If a hydrangea, which is also known botanically as a hydrangea, does not sprout, this does not necessarily mean that the plant has died. There are various reasons that delay the point in time, but can also mean that the shrub does not bud as strongly as usual. With a few measures, the shrub can be reactivated at least enough so that it has a good basis for the next year.

Shoots grow early

When the shoots sprout cannot be determined exactly and depends on the weather. If the winter is very mild and wet, the hydrangea may start opening buds as early as February. In principle, this is not a problem as long as it doesn’t get wintery again.

As a rule, however, most varieties do not begin to sprout until March. If hardly anything happens to the plant by April, you should investigate why the hydrangea is not budding.

frost damage

Frost damage can mean a massive loss of shoots and is one of the most common reasons why no shoots form. The upper area in particular is massively damaged and with a bit of luck shoots will form near the ground, which at least ensures the survival of the plant.

It will not bloom this year under any circumstances, it can even take several years for the hydrangea to recover from severe frost damage. But as long as there are still a few shoots, gardeners do not have to give up hope and can bring the perennial to new splendor.

Care after frost damage:

  • Cut off dead plant material
  • loosen soil
  • supply plants with nutrients
  • no more pruning in late autumn
  • maximum topiary in early fall
  • Protect the plant from frost in the future with a cover
Note: Not every type of hydrangea can be cut in autumn. If you are not sure whether your species should be cut back in autumn or spring, you should only cut it in spring to be on the safe side.

plant too young

One reason why hydrangeas thrive only moderately is the age of the plant itself. Very young plants in particular, which have just been pulled from sticks, like to take a little more time in spring. With such perennials just wait and see. After two to three years, the drive will also increase if you take good care of it.

Lack of nutrient supply

Hydrangeas like to be planted in places where there are few opportunities for flowering plants. They tolerate shady locations, but must be supplied with nutrients regularly. When it comes to fertilizer, however, the shrub is picky. The wrong fertilizer can also be a reason why the hydrangea does not drive. Commercial flower fertilizers are not suitable for her, because she needs a special fertilizer for hydrangeas, which consists of the following components:

  • a lot of nitrogen and potassium
  • lots of iron, manganese, sulfur and zinc
  • little phosphorus

The hydrangea appreciates a lot of nitrogen, but only likes little phosphorus, which, however, makes up a large proportion of normal perennial fertilizer. If no suitable fertilizer is available for hydrangeas, a fertilizer for azaleas or rhododendrons can alternatively be used.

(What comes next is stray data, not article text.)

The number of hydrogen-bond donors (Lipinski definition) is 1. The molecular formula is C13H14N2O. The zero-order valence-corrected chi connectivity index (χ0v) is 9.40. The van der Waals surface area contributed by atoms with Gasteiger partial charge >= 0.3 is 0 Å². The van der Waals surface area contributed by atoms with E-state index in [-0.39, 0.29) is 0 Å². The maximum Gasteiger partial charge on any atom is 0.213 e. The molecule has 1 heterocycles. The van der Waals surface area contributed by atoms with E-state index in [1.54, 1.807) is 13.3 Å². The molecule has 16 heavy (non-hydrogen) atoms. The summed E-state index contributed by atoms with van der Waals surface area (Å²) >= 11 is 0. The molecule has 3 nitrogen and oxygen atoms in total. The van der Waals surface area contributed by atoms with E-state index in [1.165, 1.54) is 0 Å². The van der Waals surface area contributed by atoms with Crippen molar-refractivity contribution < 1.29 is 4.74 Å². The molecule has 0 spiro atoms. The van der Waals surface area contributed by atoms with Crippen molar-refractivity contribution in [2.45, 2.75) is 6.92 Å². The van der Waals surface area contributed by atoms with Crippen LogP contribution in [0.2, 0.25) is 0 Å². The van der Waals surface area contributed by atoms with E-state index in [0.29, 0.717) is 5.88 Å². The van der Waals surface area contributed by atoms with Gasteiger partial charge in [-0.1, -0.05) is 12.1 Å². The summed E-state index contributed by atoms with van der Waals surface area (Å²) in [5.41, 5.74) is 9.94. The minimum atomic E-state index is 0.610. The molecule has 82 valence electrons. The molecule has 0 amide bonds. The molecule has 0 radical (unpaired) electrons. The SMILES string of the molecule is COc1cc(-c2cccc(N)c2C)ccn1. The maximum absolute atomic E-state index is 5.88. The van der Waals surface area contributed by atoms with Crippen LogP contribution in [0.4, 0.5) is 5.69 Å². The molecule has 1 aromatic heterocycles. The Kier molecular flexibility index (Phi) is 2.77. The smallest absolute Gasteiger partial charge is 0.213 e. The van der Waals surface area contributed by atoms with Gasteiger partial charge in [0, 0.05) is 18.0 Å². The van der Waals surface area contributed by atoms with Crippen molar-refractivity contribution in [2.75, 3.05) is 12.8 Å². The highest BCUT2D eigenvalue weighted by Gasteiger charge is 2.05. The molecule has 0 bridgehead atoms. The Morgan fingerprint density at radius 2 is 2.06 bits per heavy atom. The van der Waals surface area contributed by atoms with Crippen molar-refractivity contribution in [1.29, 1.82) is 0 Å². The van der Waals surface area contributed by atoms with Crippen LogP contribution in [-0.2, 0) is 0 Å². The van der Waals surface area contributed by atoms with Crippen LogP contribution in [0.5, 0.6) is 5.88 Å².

Tip: Hydrangeas like humus from the forest, which has the ideal composition. A few buckets of forest soil worked around the plants replace any fertilizer from the specialist trade and not only promote beautiful shoots, but also vigorous flowering.

Wrong location

Although the hydrangea is very flexible in terms of light conditions, a location that is too shady can postpone the time of budding. Very shady spots mean that it takes longer for the snow to melt, the soil takes longer to warm up and unless the conditions are right, the shoots will not show.

The ideal location for hydrangeas looks like this:

  • sunny to semi-shady
  • no to moderate competition from other plants
  • sheltered from the wind

It is often sufficient to provide the hydrangea with some light, for example by cutting trees or shrubs in the immediate vicinity. If the hydrangea is used as underplanting for trees, pruning or thinning out the crown of the tree should be regular maintenance measures. They not only promote healthy development of the tree, but also give the hydrangea the chance to develop well.

If you cannot improve the light conditions, which means that the hydrangea only blooms weakly or very late, you should consider changing the location of the plant.

Wrong floor

Not only the location can delay the time of budding by weeks, the soil conditions can also be responsible for the plant taking its time with the shoot. Hydrangeas love slightly acidic soil, which should always be taken into account when planting new plants. It is sufficient if special soil for hydrangeas is worked into the soil. Alternatively, you can also use some compost from the forest.

So that the hydrangea has a slightly acidic soil in the long term, you can mulch with leaves. This naturally keeps the soil acidic and the rotted leaves even add nutrients to the soil.

cutting error

A very common problem, which not only delays budding, but can even damage the plant permanently, is the wrong cut . In the case of radical pruning because the plant has grown too large, there is a high risk that the willingness to shoot will be slowed down next year. Care cuts should therefore only be carried out in emergencies in the fall. Because that also destroys the systems for the next year. In spring, the buds can at least be guessed at and pruning can be planned better so that not too many are removed.

Cutting back faded flowers has no effect on the shoots. This can take place immediately after flowering, in autumn, but no later than spring of the following year.

The hydrangea is a very easy-care perennial that only requires a few care measures. Above all, the location and a wrong cut are the reasons why the hydrangea does not drive. But too much shade also affects the hydrangea. With simple measures, however, the shoots can be forced and the plant rewards this with beautiful flowers.

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